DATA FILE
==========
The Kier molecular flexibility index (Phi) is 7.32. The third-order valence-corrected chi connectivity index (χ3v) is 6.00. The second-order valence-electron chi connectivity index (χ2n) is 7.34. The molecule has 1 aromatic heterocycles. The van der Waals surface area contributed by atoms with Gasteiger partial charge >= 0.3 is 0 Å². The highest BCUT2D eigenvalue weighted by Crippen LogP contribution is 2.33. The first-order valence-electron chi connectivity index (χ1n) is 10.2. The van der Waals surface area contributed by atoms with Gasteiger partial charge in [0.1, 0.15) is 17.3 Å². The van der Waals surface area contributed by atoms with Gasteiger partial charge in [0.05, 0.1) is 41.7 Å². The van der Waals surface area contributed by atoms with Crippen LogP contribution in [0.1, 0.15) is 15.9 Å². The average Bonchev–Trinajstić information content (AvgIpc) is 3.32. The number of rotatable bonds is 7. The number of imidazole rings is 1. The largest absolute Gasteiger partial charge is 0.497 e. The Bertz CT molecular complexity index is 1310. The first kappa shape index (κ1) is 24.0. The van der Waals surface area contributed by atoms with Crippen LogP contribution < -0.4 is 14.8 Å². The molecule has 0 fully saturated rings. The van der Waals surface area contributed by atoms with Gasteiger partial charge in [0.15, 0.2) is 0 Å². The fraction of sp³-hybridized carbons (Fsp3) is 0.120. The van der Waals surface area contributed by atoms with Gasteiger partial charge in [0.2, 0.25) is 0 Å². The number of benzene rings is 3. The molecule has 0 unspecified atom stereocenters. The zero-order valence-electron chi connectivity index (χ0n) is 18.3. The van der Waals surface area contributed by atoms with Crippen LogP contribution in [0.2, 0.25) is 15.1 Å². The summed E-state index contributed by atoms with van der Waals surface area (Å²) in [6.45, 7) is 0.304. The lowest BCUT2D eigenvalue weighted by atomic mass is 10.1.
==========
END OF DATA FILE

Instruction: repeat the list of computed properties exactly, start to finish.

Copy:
The Kier molecular flexibility index (Phi) is 7.32. The third-order valence-corrected chi connectivity index (χ3v) is 6.00. The second-order valence-electron chi connectivity index (χ2n) is 7.34. The molecule has 1 aromatic heterocycles. The van der Waals surface area contributed by atoms with Gasteiger partial charge >= 0.3 is 0 Å². The highest BCUT2D eigenvalue weighted by Crippen LogP contribution is 2.33. The first-order valence-electron chi connectivity index (χ1n) is 10.2. The van der Waals surface area contributed by atoms with Gasteiger partial charge in [0.1, 0.15) is 17.3 Å². The van der Waals surface area contributed by atoms with Gasteiger partial charge in [0.05, 0.1) is 41.7 Å². The van der Waals surface area contributed by atoms with Crippen LogP contribution in [0.1, 0.15) is 15.9 Å². The average Bonchev–Trinajstić information content (AvgIpc) is 3.32. The number of rotatable bonds is 7. The number of imidazole rings is 1. The largest absolute Gasteiger partial charge is 0.497 e. The Bertz CT molecular complexity index is 1310. The first kappa shape index (κ1) is 24.0. The van der Waals surface area contributed by atoms with Crippen LogP contribution < -0.4 is 14.8 Å². The molecule has 0 fully saturated rings. The van der Waals surface area contributed by atoms with Gasteiger partial charge in [0.15, 0.2) is 0 Å². The fraction of sp³-hybridized carbons (Fsp3) is 0.120. The van der Waals surface area contributed by atoms with Gasteiger partial charge in [0.2, 0.25) is 0 Å². The number of benzene rings is 3. The molecule has 0 unspecified atom stereocenters. The zero-order valence-electron chi connectivity index (χ0n) is 18.3. The van der Waals surface area contributed by atoms with Crippen LogP contribution in [0.2, 0.25) is 15.1 Å². The summed E-state index contributed by atoms with van der Waals surface area (Å²) in [6.45, 7) is 0.304. The lowest BCUT2D eigenvalue weighted by atomic mass is 10.1.